I don't know if this will turn out a one(two) time thing or the end of strike but will be happy anyways to have accomplished it. at least the last feed will not be that one I did last week watching TV while talking to my mom on the phone and all.
    I will further update as it maybe useful to other moms experiencing similar situations.

  7. #17
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    Aug 2017
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    Default Re: I wish it was a strike!

    Oh and I was going to say, my periods had restarted 13months postpartum and I think for ovulation, last month.because those periods until last month were in my sense, not the real ones.
    And, I am having a period right now, which means I should have been ovulating right around when the strike started. That may have had to do with it.

  8. #18
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    Jun 2009
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    Default Re: I wish it was a strike!

    Glad you are feeling better with that encouragement from baby. Thanks so much for the kind words and the update.

  9. #19
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    Aug 2017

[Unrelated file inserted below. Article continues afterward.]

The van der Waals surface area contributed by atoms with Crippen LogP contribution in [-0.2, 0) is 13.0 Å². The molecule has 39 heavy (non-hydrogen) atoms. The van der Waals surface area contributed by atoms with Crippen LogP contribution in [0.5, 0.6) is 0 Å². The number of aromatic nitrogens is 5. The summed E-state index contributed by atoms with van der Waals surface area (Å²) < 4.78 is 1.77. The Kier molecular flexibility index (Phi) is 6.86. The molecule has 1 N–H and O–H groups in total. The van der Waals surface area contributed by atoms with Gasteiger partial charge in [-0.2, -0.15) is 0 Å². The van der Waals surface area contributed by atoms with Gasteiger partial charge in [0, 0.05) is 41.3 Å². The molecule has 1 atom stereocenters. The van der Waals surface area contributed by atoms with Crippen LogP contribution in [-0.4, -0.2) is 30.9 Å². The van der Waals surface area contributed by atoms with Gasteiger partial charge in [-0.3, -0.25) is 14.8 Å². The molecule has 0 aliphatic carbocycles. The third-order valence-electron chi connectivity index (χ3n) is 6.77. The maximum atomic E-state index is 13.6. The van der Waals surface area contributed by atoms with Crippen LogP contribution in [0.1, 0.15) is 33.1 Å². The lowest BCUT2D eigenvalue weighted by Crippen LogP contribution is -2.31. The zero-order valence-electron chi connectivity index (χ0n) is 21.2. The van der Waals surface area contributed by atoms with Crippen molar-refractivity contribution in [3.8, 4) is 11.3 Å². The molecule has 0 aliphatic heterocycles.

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    Default Re: I wish it was a strike!

    update!

    strike Day 1~10: zero feeds
    Day 11~12: feeds during night sleep!
    Day 13: ...and first thing in the morning
    Day 14: ...and to sleep
    Day 15: ...and during daytime
    Day 16: ASKS to nurse
    Day 17: return of the missing letdown
    Day 18~: back to normal(almost)

    things we tried:dream feeding, falling-to/waking-up-from sleep feeds, squirting milk into mouth or face, instant reward, bath feeds, nursing stuffed animals, any nursing rituals

    things that worked: dream feeding!!!(back to sleep feeds), offering without "scooping"(e.g. mom on knees, baby standing up), side nursing

    things that didn't work: stripping.for us, no luck(thin clothing, OK. nursing position WITH clothes on, OK)

    probable causes of strike: engorgement, baby's cold(which I probably have right now. not severe but pretty nasty), ovulation(strike ended when I started menstruating), saying "god i am getting bedsore!" right after unlatching an all night long side feed?

    I found so little on toddler strikes, even fewer over 18mos, maybe none with happy endings, so hope this encourages other ladies in some way!
    Last edited by @llli*agnesd; September 6th, 2017 at 07:56 AM.

  10. #20
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    Jun 2009
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    Default Re: I wish it was a strike!

    So sorry I missed this latest post, hope things are going ok?

    In any case thank you SO much for updating- as you found, info online or in print for this situation is scarce. It is the kind of thing discussed mostly in person, that is where I gathered most of my knowledge on all toddler and older child nursing concerns over the years. Directly from other moms at LLL meetings, attachment parenting groups and other social situations.